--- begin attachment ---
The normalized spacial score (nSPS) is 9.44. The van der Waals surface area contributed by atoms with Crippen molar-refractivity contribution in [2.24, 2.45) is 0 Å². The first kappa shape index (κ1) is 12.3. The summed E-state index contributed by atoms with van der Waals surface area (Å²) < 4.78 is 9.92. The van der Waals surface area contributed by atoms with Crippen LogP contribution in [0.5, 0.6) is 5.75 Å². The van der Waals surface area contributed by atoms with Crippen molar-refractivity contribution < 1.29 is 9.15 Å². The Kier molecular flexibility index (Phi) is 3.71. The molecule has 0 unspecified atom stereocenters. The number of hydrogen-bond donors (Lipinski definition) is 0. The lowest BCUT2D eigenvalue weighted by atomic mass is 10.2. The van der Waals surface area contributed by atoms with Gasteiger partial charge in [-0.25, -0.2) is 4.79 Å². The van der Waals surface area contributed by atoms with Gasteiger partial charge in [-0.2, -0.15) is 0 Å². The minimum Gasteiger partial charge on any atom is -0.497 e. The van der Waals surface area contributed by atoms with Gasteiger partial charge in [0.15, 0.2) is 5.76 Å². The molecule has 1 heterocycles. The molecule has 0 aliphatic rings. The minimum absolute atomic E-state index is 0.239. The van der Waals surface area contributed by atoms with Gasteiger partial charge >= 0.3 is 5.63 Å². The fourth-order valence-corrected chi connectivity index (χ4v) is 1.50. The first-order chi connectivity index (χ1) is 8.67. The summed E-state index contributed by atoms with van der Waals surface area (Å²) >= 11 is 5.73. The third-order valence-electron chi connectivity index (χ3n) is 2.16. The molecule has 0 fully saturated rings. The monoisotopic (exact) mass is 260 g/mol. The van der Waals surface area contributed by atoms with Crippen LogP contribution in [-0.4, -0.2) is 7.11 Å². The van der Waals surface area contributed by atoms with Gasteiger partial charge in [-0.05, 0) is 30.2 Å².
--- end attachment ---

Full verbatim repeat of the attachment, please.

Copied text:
The normalized spacial score (nSPS) is 9.44. The van der Waals surface area contributed by atoms with Crippen molar-refractivity contribution in [2.24, 2.45) is 0 Å². The first kappa shape index (κ1) is 12.3. The summed E-state index contributed by atoms with van der Waals surface area (Å²) < 4.78 is 9.92. The van der Waals surface area contributed by atoms with Crippen LogP contribution in [0.5, 0.6) is 5.75 Å². The van der Waals surface area contributed by atoms with Crippen molar-refractivity contribution < 1.29 is 9.15 Å². The Kier molecular flexibility index (Phi) is 3.71. The molecule has 0 unspecified atom stereocenters. The number of hydrogen-bond donors (Lipinski definition) is 0. The lowest BCUT2D eigenvalue weighted by atomic mass is 10.2. The van der Waals surface area contributed by atoms with Gasteiger partial charge in [-0.25, -0.2) is 4.79 Å². The van der Waals surface area contributed by atoms with Gasteiger partial charge in [-0.2, -0.15) is 0 Å². The minimum Gasteiger partial charge on any atom is -0.497 e. The van der Waals surface area contributed by atoms with Gasteiger partial charge in [0.15, 0.2) is 5.76 Å². The molecule has 1 heterocycles. The molecule has 0 aliphatic rings. The minimum absolute atomic E-state index is 0.239. The van der Waals surface area contributed by atoms with Gasteiger partial charge >= 0.3 is 5.63 Å². The fourth-order valence-corrected chi connectivity index (χ4v) is 1.50. The first-order chi connectivity index (χ1) is 8.67. The summed E-state index contributed by atoms with van der Waals surface area (Å²) >= 11 is 5.73. The third-order valence-electron chi connectivity index (χ3n) is 2.16. The molecule has 0 fully saturated rings. The monoisotopic (exact) mass is 260 g/mol. The van der Waals surface area contributed by atoms with Crippen LogP contribution in [-0.4, -0.2) is 7.11 Å². The van der Waals surface area contributed by atoms with Gasteiger partial charge in [-0.05, 0) is 30.2 Å².